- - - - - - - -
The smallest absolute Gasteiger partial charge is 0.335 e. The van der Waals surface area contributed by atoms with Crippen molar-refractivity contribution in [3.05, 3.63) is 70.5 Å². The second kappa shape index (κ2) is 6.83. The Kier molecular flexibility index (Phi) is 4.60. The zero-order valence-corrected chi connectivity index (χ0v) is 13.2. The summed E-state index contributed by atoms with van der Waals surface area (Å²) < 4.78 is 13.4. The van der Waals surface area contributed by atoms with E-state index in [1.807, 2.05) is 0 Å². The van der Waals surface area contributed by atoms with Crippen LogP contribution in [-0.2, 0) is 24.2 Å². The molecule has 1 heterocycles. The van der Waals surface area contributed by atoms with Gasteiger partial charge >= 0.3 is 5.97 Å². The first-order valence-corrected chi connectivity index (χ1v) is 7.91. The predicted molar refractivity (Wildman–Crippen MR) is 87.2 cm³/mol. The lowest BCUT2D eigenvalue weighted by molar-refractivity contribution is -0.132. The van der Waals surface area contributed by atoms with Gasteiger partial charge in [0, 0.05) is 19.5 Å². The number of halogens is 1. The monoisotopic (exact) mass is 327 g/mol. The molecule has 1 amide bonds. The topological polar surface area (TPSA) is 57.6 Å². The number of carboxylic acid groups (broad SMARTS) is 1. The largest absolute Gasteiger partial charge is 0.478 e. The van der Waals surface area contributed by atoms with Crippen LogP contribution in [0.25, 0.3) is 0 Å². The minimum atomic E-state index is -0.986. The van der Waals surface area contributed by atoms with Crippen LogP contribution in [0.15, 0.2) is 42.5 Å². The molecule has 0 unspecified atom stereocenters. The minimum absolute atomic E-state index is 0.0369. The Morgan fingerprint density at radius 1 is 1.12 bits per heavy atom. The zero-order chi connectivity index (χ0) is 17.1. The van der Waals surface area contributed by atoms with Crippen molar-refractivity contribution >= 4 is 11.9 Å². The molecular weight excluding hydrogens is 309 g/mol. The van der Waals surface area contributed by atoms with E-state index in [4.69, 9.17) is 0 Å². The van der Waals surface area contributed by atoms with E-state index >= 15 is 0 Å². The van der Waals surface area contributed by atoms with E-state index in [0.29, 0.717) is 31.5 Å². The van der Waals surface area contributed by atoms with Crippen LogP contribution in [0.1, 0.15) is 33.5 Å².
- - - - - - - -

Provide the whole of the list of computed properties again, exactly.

The smallest absolute Gasteiger partial charge is 0.335 e. The van der Waals surface area contributed by atoms with Crippen molar-refractivity contribution in [3.05, 3.63) is 70.5 Å². The second kappa shape index (κ2) is 6.83. The Kier molecular flexibility index (Phi) is 4.60. The zero-order valence-corrected chi connectivity index (χ0v) is 13.2. The summed E-state index contributed by atoms with van der Waals surface area (Å²) < 4.78 is 13.4. The van der Waals surface area contributed by atoms with E-state index in [1.807, 2.05) is 0 Å². The van der Waals surface area contributed by atoms with Crippen LogP contribution in [-0.2, 0) is 24.2 Å². The molecule has 1 heterocycles. The van der Waals surface area contributed by atoms with Gasteiger partial charge >= 0.3 is 5.97 Å². The first-order valence-corrected chi connectivity index (χ1v) is 7.91. The predicted molar refractivity (Wildman–Crippen MR) is 87.2 cm³/mol. The lowest BCUT2D eigenvalue weighted by molar-refractivity contribution is -0.132. The van der Waals surface area contributed by atoms with Gasteiger partial charge in [0, 0.05) is 19.5 Å². The number of halogens is 1. The monoisotopic (exact) mass is 327 g/mol. The molecule has 1 amide bonds. The topological polar surface area (TPSA) is 57.6 Å². The number of carboxylic acid groups (broad SMARTS) is 1. The largest absolute Gasteiger partial charge is 0.478 e. The van der Waals surface area contributed by atoms with Crippen LogP contribution in [0.25, 0.3) is 0 Å². The minimum atomic E-state index is -0.986. The van der Waals surface area contributed by atoms with Crippen LogP contribution in [0.15, 0.2) is 42.5 Å². The molecule has 0 unspecified atom stereocenters. The minimum absolute atomic E-state index is 0.0369. The Morgan fingerprint density at radius 1 is 1.12 bits per heavy atom. The zero-order chi connectivity index (χ0) is 17.1. The van der Waals surface area contributed by atoms with Crippen molar-refractivity contribution >= 4 is 11.9 Å². The molecular weight excluding hydrogens is 309 g/mol. The van der Waals surface area contributed by atoms with E-state index in [4.69, 9.17) is 0 Å². The van der Waals surface area contributed by atoms with E-state index >= 15 is 0 Å². The van der Waals surface area contributed by atoms with E-state index in [0.29, 0.717) is 31.5 Å². The van der Waals surface area contributed by atoms with Crippen LogP contribution in [0.1, 0.15) is 33.5 Å².